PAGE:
Adom Yarjanian - Siamanto

15 August , 2019 -

Born in Agn, on the shores of the Euphrates, Yarjanian received his preliminary education in the town’s Nersisian School under the guidance of Bishop Karekin Srvantsdiants, who recognized his literary talents and gave him the pen-name Siamanto.

He left for Constantinople in 1892 with his father, who was a merchant, and continued his studies at the Mirijanian School at Kum Kapu and the Berberian School at Scutari (Üsküdar). After the 1895–1896 Hamidian massacres, fleeing the stifling atmosphere in Constantinople, he headed to Greece, then Egypt.

In 1897, Siamanto left for Europe to continue his studies, staying for a time in Geneva, then to Paris, where he studied literature at the Sorbonne for three years. While in Europe, he contributed to Droshak and produced some of his best poetry. He published his first volume, Tiutsaznoren (Like the Children of Gods), in 1901–02 in Paris. Four more were published during his years in Europe.

In 1909, after the declaration of the Ottoman Constitution of 1908, Siamanto returned to Constantinople, where he wrote for Azatamart and published Garmir Lourer Paregames (Red News From My Friend).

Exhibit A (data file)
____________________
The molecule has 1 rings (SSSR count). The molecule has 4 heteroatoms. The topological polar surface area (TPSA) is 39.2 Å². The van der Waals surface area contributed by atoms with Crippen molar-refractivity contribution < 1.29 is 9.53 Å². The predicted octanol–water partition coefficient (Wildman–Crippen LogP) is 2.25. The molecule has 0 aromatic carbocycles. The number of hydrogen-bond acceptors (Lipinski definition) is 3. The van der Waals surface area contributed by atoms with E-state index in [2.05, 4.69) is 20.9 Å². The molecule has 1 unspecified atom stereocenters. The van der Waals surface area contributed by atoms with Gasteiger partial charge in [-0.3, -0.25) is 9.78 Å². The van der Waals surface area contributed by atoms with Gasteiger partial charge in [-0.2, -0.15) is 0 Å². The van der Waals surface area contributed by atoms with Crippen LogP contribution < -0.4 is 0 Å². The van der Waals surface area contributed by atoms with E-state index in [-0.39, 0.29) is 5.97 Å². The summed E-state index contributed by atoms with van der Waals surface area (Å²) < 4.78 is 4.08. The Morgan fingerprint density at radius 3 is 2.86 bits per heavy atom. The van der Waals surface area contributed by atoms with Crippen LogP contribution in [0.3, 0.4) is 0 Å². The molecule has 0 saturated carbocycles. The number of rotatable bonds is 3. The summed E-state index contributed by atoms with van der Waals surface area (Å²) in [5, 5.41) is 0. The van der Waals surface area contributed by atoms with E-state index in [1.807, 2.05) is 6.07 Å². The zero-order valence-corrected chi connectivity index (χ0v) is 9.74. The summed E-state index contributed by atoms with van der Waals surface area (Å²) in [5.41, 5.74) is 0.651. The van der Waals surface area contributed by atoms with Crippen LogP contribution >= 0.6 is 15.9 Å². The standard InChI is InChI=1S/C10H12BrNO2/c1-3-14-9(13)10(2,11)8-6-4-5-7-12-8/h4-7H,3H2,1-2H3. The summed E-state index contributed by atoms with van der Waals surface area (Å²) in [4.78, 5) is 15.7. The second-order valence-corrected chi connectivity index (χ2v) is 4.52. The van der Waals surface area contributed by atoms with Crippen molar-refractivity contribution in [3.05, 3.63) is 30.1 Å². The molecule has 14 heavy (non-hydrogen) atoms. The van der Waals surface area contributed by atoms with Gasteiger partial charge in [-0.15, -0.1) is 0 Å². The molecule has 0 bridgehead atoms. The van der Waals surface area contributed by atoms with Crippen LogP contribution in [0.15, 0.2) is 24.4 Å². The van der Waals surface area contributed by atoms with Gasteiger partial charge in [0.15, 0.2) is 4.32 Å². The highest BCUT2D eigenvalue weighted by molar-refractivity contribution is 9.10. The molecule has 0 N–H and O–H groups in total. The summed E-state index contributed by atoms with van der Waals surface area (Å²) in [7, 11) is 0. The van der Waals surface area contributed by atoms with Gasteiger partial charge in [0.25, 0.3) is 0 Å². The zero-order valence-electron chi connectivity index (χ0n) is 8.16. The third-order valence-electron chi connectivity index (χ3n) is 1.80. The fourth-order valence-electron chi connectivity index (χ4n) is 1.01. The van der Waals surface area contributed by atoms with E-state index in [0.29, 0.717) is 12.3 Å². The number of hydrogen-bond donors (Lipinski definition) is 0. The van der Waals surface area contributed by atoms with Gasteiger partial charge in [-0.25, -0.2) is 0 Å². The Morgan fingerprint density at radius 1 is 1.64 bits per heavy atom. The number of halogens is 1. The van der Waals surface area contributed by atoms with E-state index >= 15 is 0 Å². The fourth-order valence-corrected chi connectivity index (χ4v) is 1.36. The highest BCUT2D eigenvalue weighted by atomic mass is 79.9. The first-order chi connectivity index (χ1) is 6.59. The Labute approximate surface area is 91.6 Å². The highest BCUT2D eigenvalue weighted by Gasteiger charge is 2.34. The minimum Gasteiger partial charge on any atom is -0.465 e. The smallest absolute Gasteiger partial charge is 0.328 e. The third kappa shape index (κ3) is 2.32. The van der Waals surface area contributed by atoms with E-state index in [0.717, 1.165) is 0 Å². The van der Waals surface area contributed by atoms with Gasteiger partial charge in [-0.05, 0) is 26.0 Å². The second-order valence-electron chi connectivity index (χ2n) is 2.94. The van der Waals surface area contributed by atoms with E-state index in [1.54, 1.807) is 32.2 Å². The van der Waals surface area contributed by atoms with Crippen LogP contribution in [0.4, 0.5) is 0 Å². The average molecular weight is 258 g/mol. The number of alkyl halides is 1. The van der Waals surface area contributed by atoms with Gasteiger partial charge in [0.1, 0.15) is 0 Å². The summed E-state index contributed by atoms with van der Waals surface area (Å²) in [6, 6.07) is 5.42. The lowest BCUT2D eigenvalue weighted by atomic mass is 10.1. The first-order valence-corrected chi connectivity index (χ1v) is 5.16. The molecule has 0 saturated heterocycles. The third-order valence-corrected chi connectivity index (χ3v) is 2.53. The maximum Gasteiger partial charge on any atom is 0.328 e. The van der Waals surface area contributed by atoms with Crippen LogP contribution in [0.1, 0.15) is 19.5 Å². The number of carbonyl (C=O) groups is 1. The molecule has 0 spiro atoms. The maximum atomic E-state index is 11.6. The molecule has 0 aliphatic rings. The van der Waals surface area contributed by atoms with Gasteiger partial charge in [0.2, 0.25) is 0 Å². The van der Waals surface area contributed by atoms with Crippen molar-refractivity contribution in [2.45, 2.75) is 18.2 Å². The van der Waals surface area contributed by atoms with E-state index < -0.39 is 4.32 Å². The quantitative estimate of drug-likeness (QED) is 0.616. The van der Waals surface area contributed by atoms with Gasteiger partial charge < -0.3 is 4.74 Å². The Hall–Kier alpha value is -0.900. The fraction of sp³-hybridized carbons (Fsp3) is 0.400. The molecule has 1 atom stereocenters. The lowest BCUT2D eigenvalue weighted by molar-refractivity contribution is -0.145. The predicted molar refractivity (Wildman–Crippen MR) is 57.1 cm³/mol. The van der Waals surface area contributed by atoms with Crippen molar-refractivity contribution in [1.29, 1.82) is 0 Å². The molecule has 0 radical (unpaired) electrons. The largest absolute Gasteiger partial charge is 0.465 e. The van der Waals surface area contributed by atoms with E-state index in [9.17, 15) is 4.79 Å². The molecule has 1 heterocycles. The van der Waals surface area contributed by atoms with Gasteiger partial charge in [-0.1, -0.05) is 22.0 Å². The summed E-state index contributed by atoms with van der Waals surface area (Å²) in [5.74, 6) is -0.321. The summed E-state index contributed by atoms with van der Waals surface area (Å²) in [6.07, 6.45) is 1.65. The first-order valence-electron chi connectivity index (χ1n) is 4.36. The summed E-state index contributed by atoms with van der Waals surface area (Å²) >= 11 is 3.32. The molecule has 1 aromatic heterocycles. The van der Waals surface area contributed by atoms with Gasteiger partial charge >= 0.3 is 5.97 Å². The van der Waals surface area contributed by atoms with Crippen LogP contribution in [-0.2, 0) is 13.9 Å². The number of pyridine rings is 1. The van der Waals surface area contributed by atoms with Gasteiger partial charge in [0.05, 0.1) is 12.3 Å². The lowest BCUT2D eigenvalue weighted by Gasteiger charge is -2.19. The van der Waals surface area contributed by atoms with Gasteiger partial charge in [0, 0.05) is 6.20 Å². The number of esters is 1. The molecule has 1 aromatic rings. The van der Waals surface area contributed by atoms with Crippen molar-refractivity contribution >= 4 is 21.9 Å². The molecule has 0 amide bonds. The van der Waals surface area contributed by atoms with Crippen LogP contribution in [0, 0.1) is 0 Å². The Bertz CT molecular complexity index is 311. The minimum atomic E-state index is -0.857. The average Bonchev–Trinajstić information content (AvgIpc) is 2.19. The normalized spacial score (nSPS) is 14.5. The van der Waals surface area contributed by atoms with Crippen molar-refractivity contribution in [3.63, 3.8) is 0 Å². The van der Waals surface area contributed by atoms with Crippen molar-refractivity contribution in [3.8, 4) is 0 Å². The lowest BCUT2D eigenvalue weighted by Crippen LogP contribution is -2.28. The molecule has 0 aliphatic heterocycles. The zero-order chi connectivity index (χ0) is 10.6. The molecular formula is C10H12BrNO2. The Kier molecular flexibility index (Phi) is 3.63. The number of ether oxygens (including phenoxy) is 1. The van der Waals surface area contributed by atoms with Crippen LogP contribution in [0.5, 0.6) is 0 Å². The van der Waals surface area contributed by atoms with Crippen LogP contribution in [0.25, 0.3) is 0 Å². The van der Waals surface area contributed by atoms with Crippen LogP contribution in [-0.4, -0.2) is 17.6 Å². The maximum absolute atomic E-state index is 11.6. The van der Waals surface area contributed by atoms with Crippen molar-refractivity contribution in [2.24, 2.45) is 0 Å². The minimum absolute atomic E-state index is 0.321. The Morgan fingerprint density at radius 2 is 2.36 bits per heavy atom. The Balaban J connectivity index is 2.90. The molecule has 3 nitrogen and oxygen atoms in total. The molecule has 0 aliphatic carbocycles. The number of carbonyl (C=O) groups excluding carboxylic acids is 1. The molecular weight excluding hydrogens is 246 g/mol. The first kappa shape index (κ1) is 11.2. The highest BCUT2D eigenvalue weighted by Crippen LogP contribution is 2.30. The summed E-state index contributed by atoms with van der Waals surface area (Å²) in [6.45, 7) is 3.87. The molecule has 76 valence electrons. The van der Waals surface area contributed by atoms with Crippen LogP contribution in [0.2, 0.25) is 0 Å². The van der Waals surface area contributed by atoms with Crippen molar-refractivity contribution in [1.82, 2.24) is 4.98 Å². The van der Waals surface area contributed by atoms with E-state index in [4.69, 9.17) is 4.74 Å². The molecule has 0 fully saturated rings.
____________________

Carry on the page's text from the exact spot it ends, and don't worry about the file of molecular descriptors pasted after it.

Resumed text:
In December 1909 he was sent to the United States as an ARF fieldworker and to assume the editorship of the Hairenik daily. There, in 1910, Siamanto published Hayreni Hraver (Invitation From the Homeland), as well as his complete works, which he edited.

In 1911, he returned to Constantinople via London and Paris, and continued his literary and political activities. On the 1500th anniversary of the founding of the Armenian alphabet, in 1913, he published his last volume, Mesrob Mashtots, in Constantinople.

The same year, he traveled with the retinue transporting ARF founder Simon Zavarian’s casket to Tiflis. He traveled throughout the Transcaucasus, meeting with his Eastern Armenian contemporaries.

He later returned to Constantinople. Arrested in 1915, Siamanto was among the first victims of the Genocide. He was 37 years old.

In Armenian